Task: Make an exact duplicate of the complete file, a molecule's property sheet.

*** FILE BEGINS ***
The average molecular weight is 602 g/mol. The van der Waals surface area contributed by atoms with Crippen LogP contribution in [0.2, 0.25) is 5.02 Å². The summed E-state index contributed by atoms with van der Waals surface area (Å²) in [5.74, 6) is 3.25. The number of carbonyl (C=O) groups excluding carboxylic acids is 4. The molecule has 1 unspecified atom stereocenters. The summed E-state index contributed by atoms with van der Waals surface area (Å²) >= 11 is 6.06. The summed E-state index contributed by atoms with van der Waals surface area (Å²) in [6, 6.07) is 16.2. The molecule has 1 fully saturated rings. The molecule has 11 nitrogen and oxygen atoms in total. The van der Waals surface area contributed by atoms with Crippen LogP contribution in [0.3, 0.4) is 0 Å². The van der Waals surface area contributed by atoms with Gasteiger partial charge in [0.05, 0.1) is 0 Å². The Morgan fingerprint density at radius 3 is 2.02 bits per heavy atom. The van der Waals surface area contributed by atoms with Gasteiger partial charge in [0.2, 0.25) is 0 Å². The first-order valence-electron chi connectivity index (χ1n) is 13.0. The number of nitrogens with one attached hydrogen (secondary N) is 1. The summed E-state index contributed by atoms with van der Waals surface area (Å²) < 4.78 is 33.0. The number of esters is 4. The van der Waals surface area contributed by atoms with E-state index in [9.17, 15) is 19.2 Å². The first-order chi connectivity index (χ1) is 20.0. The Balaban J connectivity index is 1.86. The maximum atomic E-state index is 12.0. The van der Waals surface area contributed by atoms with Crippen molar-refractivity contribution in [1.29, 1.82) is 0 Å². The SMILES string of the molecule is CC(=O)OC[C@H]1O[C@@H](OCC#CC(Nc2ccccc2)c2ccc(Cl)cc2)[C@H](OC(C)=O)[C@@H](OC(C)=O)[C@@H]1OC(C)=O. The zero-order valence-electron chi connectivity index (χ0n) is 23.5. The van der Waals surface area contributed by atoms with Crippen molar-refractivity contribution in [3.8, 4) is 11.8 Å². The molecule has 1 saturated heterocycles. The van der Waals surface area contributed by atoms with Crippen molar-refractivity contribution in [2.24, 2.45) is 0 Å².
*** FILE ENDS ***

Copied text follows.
The average molecular weight is 602 g/mol. The van der Waals surface area contributed by atoms with Crippen LogP contribution in [0.2, 0.25) is 5.02 Å². The summed E-state index contributed by atoms with van der Waals surface area (Å²) in [5.74, 6) is 3.25. The number of carbonyl (C=O) groups excluding carboxylic acids is 4. The molecule has 1 unspecified atom stereocenters. The summed E-state index contributed by atoms with van der Waals surface area (Å²) >= 11 is 6.06. The summed E-state index contributed by atoms with van der Waals surface area (Å²) in [6, 6.07) is 16.2. The molecule has 1 fully saturated rings. The molecule has 11 nitrogen and oxygen atoms in total. The van der Waals surface area contributed by atoms with Crippen LogP contribution in [0.3, 0.4) is 0 Å². The van der Waals surface area contributed by atoms with Gasteiger partial charge in [0.05, 0.1) is 0 Å². The Morgan fingerprint density at radius 3 is 2.02 bits per heavy atom. The van der Waals surface area contributed by atoms with Gasteiger partial charge in [0.2, 0.25) is 0 Å². The first-order valence-electron chi connectivity index (χ1n) is 13.0. The number of nitrogens with one attached hydrogen (secondary N) is 1. The summed E-state index contributed by atoms with van der Waals surface area (Å²) < 4.78 is 33.0. The number of esters is 4. The van der Waals surface area contributed by atoms with E-state index in [9.17, 15) is 19.2 Å². The first-order chi connectivity index (χ1) is 20.0. The Balaban J connectivity index is 1.86. The maximum atomic E-state index is 12.0. The van der Waals surface area contributed by atoms with Crippen molar-refractivity contribution in [1.29, 1.82) is 0 Å². The SMILES string of the molecule is CC(=O)OC[C@H]1O[C@@H](OCC#CC(Nc2ccccc2)c2ccc(Cl)cc2)[C@H](OC(C)=O)[C@@H](OC(C)=O)[C@@H]1OC(C)=O. The zero-order valence-electron chi connectivity index (χ0n) is 23.5. The van der Waals surface area contributed by atoms with Crippen molar-refractivity contribution in [3.8, 4) is 11.8 Å². The molecule has 1 saturated heterocycles. The van der Waals surface area contributed by atoms with Crippen molar-refractivity contribution in [2.24, 2.45) is 0 Å².